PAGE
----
Revisiting Hemingway’s homes

the new owners “set out to modernize the cottage while making every attempt to take it back visually to the early 20th century, when Grace Hemingway summered here—and her son Ernest would row over from Windemere, the family cottage across Walloon Lake to work on the farm.

This past summer my husband and I visited Michigan for the first time and stayed in a charming little town, Boyne City.

While visiting friends there, we learned that Ernest Hemingway’s family owned a cottage on near-by Walloon Lake. Unlike his home in Key West Florida, the Michigan property is a private home and in recent years was purchased and renovated into a beautiful modern structure which still preserves the spirit of the original home, where Ernest’s mother Grace lived. Here is a link to an article about the new house with photos that show how beautifully the new owner has honored the Hemingway family.

New Home on Walloon Lake

Working with local builders, the new owners “set out to modernize the cottage while making every attempt to take it back visually to the early 20th century, when Grace Hemingway summered here—and her son Ernest would row over from Windemere, the family cottage across Walloon Lake to work on the farm.

For recreation, he’d hike down Sumner Road to the tiny hamlet of Horton Bay where he became friends with the Dilworth family. Hemingway readers will remember the Dilworths from the Nick Adams stories that Hemingway penned in Paris where he and his new wife, Hadley, moved after their wedding in Horton Bay. And after they’d spent their first night as newlyweds in Grace Cottage. ” (from the article by Lissa Edwards)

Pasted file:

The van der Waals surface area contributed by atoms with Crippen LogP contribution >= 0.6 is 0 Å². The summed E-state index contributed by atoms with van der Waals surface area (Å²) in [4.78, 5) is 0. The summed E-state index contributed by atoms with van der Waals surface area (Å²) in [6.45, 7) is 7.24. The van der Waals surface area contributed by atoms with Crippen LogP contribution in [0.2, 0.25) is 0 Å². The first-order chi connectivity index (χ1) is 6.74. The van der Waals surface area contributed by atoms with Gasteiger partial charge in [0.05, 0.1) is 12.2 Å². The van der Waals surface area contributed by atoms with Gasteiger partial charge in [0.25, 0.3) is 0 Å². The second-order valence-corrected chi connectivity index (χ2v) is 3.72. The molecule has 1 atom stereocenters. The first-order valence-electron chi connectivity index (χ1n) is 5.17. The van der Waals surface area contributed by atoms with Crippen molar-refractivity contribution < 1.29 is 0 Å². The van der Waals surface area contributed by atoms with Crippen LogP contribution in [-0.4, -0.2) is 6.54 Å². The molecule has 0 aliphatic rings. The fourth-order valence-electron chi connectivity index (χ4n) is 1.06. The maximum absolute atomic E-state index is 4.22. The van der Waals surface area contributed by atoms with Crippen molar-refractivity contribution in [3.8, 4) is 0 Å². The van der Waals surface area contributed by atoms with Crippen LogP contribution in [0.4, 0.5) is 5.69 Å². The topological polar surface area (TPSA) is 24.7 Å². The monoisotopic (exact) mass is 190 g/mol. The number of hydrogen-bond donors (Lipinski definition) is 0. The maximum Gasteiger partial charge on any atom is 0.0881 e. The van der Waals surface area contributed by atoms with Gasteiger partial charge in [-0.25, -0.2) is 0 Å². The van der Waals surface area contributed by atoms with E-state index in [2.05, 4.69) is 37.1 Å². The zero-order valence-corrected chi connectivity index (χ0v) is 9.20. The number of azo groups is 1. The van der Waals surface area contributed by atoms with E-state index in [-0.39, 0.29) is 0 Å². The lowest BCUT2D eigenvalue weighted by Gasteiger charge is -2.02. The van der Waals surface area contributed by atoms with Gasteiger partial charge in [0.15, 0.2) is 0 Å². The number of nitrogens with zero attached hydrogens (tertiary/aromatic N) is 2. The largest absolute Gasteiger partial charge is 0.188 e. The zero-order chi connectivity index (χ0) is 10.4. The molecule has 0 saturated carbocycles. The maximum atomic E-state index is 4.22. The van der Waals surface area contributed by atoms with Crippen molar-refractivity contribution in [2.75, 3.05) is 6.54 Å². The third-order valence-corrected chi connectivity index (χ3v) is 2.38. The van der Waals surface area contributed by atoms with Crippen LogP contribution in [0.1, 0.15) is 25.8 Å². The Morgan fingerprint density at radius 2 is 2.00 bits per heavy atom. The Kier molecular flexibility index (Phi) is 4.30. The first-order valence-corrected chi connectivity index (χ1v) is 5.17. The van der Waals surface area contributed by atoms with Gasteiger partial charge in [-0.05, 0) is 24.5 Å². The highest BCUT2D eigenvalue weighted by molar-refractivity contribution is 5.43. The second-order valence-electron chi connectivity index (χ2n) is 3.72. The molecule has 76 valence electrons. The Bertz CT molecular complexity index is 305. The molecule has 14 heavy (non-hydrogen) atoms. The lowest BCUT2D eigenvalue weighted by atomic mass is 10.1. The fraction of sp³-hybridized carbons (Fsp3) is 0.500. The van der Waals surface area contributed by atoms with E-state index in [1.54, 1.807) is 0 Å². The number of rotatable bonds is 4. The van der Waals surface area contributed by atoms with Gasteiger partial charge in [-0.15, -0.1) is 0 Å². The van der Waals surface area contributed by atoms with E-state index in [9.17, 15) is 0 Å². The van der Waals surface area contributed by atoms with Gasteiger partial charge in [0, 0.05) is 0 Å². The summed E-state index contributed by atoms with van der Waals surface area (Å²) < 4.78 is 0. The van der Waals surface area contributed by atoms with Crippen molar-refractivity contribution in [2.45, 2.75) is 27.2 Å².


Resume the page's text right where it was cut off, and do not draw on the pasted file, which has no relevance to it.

a marina on Walloon Lake

The discovery was interesting none the less, and we understand why his family enjoyed living in the area. The towns are old and historic, the architecture quaint , the landscaping beautifully tended, and the lakes and boats beckon even land lubbers like us. Here are a few photos from this recent trip, followed by a past post where I explain what I learned from visiting Hemingway’s Key West home.

Hemingway’s study- chaos and creativity

Ernest Hemingway wrote some of his popular novels, including To Have and Have Not, in the study of his Key West Florida home.

The house, on the National Register of Historic Places, has been preserved as it was when he and his wife Pauline lived there and is open to visitors, like myself, when I visited there a couple of years ago.

the study of Ernest Hemingway, with a cat sleeping on the floor

This entire house, and especially the narrative of his life (as related to us by our verbose tour guide) is itself a study of a man whose life and career was largely shaped by mental illness.

Ernest Hemingway displayed mood swings and abused drugs and alcohol. Despite numerous psychiatric hospital stays where he was treated with ECT, electroconvulsive therapy, he struggled with chronic depression.

He died from a self-inflicted gunshot wound to his head in 1961.